April 18, 2009
ladies and gentlemen, the red skullCentral Europe challenges our status as right-wing crazy capital of the universe, as Neo-Nazis continue to grow as a political force in Austria. Most of it sounds alarmingly familiar, as telegenic leaders rail against the treat of Islam and foreigners in general, with lots of talk about saving their heritage and their culture -- it sounds very much like something one of our American patriotic Religious Right may say, minus the hatred of gays.
But the bigger difference is that while our psychos speak in code-language and innuendo, Austrian psychos are led by an actual surviving Nazi who Goes There:
‘Our time is coming again and soon we will have another leader like Hitler,’ he says.
Still remarkably sharp-minded, Schweiger was a lieutenant in the infamous Waffen SS Panzer Division Leibstandarte Adolf Hitler, an elite unit originally formed before WWII to act as the Führer’s personal bodyguards.
‘The Jew on Wall Street is responsible for the world’s current economic crisis. It is the same now as in 1929 when 90 per cent of money was in the hands of the Jew. Hitler had the right solutions then,’ he says, invoking the language of Goebbels.
I'd thought that Hitler had been relegated to "punchline only" status, and that paraphrasing Goebbels was exclusively the province of amoral fucking idiots. Sure, there's some "material", to have a Nazi step out of cryo and say the exact same things that were said seventy years ago, but at the same time, fucking yikes.
Congratulations, Austria: you may have our right-wing crazy title.
Posted by mrbrent at 9:01 AM
April 17, 2009
torture memos!I laid off reading anything concerning the torture memos until this morning on the B train. Why the B train? Because the Q train is slower.
And I've just read the NYTimes coverage of it, so I am as yet unsullied by the pages and pages of actual legal opinion about shoving people into a wall, or the flood of reaction on the web. But just the overall article, complete with the informative graph of techniques and justifications, is enough to cloud my day with strong feelings of whatever the opposite of pride is.
I anticipate that there will be some teeth-gnashing over the decision not to seek prosecution of the torturers and their enablers. I understand their desires, but I don't agree with it: interrogators were following orders, and the illegality of the policy decisions that set this in motion is murky (and chasing them into court under a criminal charge would set a nasty precedent for future regime-changes in the White House). Also, in a way I believe that the release of the torture memos in such unredacted state may obviate the need for legal sanction, as the one thing the originators of this abortion of a policy fear more than prison is transparency, and we can certainly see London and see France now.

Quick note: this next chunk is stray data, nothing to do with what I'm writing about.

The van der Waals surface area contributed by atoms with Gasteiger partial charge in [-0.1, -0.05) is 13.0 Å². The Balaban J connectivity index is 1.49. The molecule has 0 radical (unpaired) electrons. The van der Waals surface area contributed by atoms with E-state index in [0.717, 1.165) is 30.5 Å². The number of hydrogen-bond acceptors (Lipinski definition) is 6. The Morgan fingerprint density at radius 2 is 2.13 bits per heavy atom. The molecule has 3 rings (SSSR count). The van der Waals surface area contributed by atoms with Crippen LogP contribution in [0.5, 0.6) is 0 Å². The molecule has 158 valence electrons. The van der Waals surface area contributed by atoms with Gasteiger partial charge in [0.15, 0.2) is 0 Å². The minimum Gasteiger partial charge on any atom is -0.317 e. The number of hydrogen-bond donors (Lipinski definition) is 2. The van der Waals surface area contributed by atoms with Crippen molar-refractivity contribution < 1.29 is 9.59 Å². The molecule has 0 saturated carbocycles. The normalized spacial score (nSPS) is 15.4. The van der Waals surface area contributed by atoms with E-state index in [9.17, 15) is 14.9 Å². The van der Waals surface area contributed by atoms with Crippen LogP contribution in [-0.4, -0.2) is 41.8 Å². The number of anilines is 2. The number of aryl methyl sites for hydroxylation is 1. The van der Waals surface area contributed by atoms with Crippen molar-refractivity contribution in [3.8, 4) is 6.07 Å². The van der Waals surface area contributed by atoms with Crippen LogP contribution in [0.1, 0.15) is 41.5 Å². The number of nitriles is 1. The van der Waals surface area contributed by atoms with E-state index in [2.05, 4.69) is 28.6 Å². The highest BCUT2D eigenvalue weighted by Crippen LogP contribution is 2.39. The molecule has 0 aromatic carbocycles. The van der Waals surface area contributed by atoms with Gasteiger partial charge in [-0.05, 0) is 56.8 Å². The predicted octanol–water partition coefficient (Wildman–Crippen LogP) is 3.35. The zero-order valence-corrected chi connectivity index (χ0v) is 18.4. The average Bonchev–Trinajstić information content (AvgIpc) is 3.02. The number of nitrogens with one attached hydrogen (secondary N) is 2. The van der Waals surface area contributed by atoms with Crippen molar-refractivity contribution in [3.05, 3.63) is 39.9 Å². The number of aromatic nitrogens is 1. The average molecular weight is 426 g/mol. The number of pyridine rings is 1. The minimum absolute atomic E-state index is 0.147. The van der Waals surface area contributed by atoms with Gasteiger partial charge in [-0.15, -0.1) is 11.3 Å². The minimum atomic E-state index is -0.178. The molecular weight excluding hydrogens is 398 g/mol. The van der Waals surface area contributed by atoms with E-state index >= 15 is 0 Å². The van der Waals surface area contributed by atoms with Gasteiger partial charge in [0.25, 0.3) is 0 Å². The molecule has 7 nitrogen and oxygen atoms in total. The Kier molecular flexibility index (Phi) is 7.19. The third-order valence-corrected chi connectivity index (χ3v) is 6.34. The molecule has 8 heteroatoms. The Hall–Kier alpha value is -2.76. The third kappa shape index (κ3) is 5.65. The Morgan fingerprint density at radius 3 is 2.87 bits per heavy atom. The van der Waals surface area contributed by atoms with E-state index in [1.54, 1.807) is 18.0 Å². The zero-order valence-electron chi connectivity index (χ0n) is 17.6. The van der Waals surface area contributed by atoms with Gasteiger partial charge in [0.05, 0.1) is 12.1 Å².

And the bottom line, in prospective response to what will be a day of muscularly righteous tea-drinkers patriotically complaining that they got beat worse by their parents when they forgot the words to "God Bless America", is that whether or not torture works (which is a subject not best left to know-nothings with blogs like me), it is not a behavior we would tolerate from our opponents, and therefor we should not even be tempted to do it. Our moral standing is not meant to be purely of convenience.
Posted by mrbrent at 10:10 AM
April 16, 2009
hipster grifterI will admit that the party line of "Continued rapt attention to the Hipster Grifter is icky" is warranted. I don't hold myself to have had some extraordinary life story, and I've intersected with two or three grifters in my time, so I assume that is the same for everyone else. And if memory serves, none of them got hunted down and exposed by an intrepid journalist (actually, usually it was their greed trumping their talent). But, having said, I'm as guilty as everyone else of reading every freaking word. Like today's longish follow-up story. Yup, reading that too.
Credit where credit is due: Doree Shafrir expended some virtual shoe-leather reporting it.
Posted by mrbrent at 1:56 PM
nsa attempted wiretap of whom?We'll see what kind of legs that this story has in this world of tea remaining to be partied, but this morning's NYT breaks a nifty little story of the kind of NSA domestic spying transgression that we're all getting inured to, with a twist ending of "actual administration oversight". But the most notable aspect of the story is that it buries the lede allll the way down to the final paragraph, the kicker, the one-for-the-road:
The official said the plan was ultimately blocked because of concerns from some intelligence officials about using the N.S.A., without court oversight, to spy on a member of Congress.
Maybe that wouldn't raise too many eyebrows as a plot point of one of those novels "written" by the departed Robert Ludlum, but here, in the real world where none of us belong to a strike force, news like that should not be crushed under the weight of the paragraphs that proceed it, but rather touted in the forty point headline, all caps. Like: "NSA ATTEMPTED WIRETAP OF SITTING MEMBER OF CONGRESS".
And it's not, which means that either they don't have all the story yet and are treading carefully, or that whoever at the Justice Department that leaked the story pulled strings to get the congressman angle downplayed, or at least de-emphasized in the sense of, "Stopped it in the nick of time! So please ignore the implications".
Or maybe the attempted intercept of the phone calls of a congressman/woman is no big whoop. That's a possibility too.
Posted by mrbrent at 10:16 AM
April 15, 2009